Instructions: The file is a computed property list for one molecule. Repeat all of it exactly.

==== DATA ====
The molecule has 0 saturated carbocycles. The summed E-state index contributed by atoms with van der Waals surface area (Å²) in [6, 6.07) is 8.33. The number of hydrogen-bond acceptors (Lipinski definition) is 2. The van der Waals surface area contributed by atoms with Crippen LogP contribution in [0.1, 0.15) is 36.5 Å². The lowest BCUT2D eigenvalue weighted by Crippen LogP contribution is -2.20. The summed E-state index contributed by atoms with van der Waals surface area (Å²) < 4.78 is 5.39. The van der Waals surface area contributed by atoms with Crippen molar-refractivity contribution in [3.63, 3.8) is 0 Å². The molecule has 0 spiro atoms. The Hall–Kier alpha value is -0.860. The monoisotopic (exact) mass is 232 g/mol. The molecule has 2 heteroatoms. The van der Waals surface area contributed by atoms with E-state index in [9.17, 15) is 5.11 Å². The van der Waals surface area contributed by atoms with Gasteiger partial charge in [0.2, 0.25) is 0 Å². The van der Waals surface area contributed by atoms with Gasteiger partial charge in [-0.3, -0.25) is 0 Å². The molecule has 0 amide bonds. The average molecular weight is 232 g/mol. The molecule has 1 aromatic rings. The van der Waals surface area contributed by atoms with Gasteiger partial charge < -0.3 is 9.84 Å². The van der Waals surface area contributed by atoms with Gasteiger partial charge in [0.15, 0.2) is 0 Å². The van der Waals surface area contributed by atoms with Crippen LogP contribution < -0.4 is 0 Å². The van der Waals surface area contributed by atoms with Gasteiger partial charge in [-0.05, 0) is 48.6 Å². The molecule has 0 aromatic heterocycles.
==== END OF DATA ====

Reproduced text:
The molecule has 0 saturated carbocycles. The summed E-state index contributed by atoms with van der Waals surface area (Å²) in [6, 6.07) is 8.33. The number of hydrogen-bond acceptors (Lipinski definition) is 2. The van der Waals surface area contributed by atoms with Crippen LogP contribution in [0.1, 0.15) is 36.5 Å². The lowest BCUT2D eigenvalue weighted by Crippen LogP contribution is -2.20. The summed E-state index contributed by atoms with van der Waals surface area (Å²) < 4.78 is 5.39. The van der Waals surface area contributed by atoms with Crippen molar-refractivity contribution in [3.63, 3.8) is 0 Å². The molecule has 0 spiro atoms. The Hall–Kier alpha value is -0.860. The monoisotopic (exact) mass is 232 g/mol. The molecule has 2 heteroatoms. The van der Waals surface area contributed by atoms with E-state index in [9.17, 15) is 5.11 Å². The van der Waals surface area contributed by atoms with Gasteiger partial charge in [0.2, 0.25) is 0 Å². The van der Waals surface area contributed by atoms with Gasteiger partial charge in [-0.3, -0.25) is 0 Å². The molecule has 0 amide bonds. The average molecular weight is 232 g/mol. The molecule has 1 aromatic rings. The van der Waals surface area contributed by atoms with Gasteiger partial charge < -0.3 is 9.84 Å². The van der Waals surface area contributed by atoms with Gasteiger partial charge in [0.15, 0.2) is 0 Å². The van der Waals surface area contributed by atoms with Crippen LogP contribution < -0.4 is 0 Å². The van der Waals surface area contributed by atoms with Gasteiger partial charge in [-0.05, 0) is 48.6 Å². The molecule has 0 aromatic heterocycles.